“The players are going to be stressed, they are going to find heat stress, they are going to find cultural stress.
“It’s our job as a staff to create a situation where we minimise that stress as much as possible, so all the preparation we are doing now is about trying to find ways we can minimise the stress for the players.”
Jones jokes that he has been banned from using the language by his Japanese wife Hiroko.
“She doesn’t let me speak to my dog in Japanese because she says I speak such bad Japanese. Mine is very rough,” Jones said.
“I can speak and understand it well enough. I did all the training in Japanese and probably 60 per cent of the team meetings, but very rough. A bit like my English.”
It has been confirmed by Premiership Ruby chief executive Mark McCafferty that England’s 2020 summer tour – the first to take place under the new global season structure – will comprise of two Tests in Japan.
The new rugby calendar is expected to be unveiled later this month and one of the features is a reduction in Tests.
“We do think there are too many international games, we would do anyway but I think part of trying to have these discussions globally around the structure was to strike that right balance,” McCafferty said.
On a weekend in which Saracens and Ulster sealed dramatic late wins, there were some excellent individual displays in both the Premiership and PRO14 leagues.
From a superb attacking display from Saracens’ Liam Williams to another inspiring performance by John Cooney, we’ve picked out the top performers from the latest round of fixtures.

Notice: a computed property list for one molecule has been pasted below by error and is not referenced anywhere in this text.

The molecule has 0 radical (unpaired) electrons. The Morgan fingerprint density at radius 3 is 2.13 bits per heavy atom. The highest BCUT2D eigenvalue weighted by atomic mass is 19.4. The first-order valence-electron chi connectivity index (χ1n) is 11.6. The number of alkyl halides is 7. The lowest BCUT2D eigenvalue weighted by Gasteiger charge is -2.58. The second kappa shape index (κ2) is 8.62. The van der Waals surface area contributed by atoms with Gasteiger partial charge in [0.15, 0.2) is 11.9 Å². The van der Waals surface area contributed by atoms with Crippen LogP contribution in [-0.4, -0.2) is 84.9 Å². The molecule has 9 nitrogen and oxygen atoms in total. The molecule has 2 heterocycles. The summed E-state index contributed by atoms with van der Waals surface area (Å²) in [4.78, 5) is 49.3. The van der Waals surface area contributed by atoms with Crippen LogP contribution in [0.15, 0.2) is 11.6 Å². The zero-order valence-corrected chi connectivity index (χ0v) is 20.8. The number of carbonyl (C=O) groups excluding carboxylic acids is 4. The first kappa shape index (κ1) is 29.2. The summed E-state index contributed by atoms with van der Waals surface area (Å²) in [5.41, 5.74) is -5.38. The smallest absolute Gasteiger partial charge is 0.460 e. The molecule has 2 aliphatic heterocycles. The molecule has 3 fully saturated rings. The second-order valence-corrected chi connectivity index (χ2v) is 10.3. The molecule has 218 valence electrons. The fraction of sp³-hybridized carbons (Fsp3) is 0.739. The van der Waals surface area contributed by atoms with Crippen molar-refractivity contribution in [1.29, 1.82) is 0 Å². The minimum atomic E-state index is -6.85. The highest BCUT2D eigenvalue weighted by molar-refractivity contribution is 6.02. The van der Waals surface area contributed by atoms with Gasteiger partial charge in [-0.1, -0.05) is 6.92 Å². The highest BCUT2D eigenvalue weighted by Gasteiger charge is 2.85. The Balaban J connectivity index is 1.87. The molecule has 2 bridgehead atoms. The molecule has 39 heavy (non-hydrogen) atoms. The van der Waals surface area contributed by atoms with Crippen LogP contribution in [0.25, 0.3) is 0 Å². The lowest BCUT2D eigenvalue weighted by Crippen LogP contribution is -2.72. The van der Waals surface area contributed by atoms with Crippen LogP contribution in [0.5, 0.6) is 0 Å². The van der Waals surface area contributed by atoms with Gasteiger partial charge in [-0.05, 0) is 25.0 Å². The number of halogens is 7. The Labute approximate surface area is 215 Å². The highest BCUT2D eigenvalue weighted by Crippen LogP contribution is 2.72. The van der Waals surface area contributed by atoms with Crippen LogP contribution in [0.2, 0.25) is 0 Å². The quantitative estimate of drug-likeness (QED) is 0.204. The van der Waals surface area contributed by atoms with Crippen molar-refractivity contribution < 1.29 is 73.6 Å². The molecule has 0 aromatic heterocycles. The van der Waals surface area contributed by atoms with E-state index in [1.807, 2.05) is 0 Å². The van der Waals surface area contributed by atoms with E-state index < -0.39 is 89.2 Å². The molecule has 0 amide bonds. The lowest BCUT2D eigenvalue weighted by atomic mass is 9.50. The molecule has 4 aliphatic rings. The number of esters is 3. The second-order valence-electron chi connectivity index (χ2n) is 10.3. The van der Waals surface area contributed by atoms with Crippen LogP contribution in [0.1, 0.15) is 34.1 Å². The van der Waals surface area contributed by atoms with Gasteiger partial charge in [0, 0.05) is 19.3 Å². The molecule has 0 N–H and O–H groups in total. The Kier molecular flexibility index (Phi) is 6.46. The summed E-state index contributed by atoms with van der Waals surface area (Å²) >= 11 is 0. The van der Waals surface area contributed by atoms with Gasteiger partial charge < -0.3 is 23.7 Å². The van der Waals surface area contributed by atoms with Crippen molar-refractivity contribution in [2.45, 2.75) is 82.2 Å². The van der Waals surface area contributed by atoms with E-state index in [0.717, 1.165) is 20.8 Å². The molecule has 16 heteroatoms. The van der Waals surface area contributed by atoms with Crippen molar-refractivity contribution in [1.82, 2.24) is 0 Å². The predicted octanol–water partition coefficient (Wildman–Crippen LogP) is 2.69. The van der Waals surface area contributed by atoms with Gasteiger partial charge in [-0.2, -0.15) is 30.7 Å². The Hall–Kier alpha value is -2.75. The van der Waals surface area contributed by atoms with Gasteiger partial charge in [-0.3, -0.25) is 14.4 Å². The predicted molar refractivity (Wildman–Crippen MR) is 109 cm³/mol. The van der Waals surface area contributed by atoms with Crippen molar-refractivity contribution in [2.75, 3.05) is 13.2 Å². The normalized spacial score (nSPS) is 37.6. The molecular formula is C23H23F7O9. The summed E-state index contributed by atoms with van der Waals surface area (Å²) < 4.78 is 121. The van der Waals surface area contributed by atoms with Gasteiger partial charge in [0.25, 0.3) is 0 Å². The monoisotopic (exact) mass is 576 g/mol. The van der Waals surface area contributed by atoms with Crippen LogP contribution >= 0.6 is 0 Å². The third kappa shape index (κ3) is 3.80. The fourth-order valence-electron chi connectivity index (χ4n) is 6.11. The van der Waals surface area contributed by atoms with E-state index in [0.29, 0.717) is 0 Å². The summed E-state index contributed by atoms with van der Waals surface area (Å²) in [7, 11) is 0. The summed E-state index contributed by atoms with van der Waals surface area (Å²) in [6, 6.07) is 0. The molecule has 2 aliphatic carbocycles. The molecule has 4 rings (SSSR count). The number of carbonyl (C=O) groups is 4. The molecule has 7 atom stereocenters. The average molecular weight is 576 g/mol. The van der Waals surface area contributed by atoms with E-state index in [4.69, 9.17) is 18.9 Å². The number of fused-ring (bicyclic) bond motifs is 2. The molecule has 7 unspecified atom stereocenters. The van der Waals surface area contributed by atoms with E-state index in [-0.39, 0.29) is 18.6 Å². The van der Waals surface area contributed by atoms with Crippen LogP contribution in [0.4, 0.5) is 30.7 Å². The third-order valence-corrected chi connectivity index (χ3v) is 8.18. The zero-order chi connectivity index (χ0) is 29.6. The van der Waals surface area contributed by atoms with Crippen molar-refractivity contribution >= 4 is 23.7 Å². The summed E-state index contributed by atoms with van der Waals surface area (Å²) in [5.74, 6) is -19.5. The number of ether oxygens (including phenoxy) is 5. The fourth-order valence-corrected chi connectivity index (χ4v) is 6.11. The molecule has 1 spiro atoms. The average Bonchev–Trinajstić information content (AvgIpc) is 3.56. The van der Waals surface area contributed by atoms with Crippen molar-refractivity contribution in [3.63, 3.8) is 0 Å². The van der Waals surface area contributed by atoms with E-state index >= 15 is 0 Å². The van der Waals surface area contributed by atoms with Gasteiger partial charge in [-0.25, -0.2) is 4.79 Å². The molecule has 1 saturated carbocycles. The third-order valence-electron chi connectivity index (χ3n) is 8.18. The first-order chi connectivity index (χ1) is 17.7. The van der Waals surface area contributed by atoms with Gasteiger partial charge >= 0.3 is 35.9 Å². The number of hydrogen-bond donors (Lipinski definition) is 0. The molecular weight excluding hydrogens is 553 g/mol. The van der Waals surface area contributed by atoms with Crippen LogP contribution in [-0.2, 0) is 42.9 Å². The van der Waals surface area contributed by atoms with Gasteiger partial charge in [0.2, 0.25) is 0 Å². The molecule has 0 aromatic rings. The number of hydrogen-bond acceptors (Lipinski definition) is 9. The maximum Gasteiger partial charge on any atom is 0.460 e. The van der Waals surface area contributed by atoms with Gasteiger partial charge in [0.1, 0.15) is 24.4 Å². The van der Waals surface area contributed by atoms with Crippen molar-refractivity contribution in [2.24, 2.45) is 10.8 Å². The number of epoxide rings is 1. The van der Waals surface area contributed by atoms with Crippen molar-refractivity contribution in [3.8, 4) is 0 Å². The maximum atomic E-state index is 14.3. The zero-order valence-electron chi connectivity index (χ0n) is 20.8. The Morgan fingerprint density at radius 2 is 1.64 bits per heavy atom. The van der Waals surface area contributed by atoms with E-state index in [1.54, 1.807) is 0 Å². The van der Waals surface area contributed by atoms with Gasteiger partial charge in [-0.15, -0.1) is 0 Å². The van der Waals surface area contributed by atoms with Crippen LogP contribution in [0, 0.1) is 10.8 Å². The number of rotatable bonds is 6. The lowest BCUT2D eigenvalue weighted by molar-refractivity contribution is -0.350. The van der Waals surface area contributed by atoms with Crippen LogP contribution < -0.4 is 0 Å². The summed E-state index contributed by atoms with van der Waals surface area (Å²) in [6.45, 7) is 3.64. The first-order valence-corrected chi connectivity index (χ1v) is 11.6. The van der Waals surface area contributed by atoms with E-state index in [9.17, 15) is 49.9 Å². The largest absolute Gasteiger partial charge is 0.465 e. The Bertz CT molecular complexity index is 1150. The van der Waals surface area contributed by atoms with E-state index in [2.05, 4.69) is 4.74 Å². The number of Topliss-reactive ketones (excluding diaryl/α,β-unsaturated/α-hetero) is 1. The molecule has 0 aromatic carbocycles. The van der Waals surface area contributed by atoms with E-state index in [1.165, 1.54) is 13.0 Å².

LIAM WILLIAMS (Saracens)
The Wales international came off the bench to score a stunning 26 minute hat-trick in Saracens 44-23 win over Bristol.
The 27-year-old was introduced for Alex Lewington on 52 minutes to complete his successful return from a groin injury – and made an impression immediately.
All three of Williams’ tries came from close range, with the London side moving back to the top of the table alongside last season’s finalists Exeter.
JOHN COONEY (Ulster)
The 28-year-old produced a man-of-the-match performance for the second week in a row in Ulster’s thrilling 30-29 win over Edinburgh.
Trailing by two points deep into injury time, Cooney nailed the vital kick to rack up 20 points from a try, three conversions and three penalties.
Incredibly, the former Leinster man made over 110 passes for the second straight game – this time 123 – more than any other scrum-half in the world over the course of the weekend.
GEORGE FORD (Leicester)
The England international gave Geordan Murphy the perfect start to life as interim head coach as Leicester overcame Newcastle 49-33 in a thrilling contest at Welford Road.
Central to their victory was fly-half Ford who starred with 29 points, including an early try, three conversions and six penalties.
Apart from his contribution from the kicking tee, the 25-year-old looked to stretch the defensive line at every opportunity, making 81 metres and beating nine defenders.
DANNY CIPRIANI (Gloucester)
The 30-year-old shone in front of England boss Eddie Jones, creating the leveling try for winger Matt Banahan and generally being at the centre of his team’s attacking exploits in their 31-31 draw with Bath.
The fly-half orchestrated the game superbly in his second appearance for the cherry and whites, with the sharpness of his play leading to a string of penalties that Billy Twelvetrees converted.
Cipriani kicked positively all afternoon and showed his magic touch to put Banahan over in the corner with a no-look pass.
PAUL BOYLE (Connacht)
The 21-year-old’s brace sealed Connacht’s first win of the PRO14 season against Zebre at the Sportsgrounds.
The Wexford man was excellent in pre-season and transferred that form into the domestic season – crossing for two tries in the opening half in just his second start for Andy Friend’s side.
Boyle struck for the dominant Westeners after nine minutes, before doubling his account on 21 minutes to leave Connacht in command against the struggling Italians.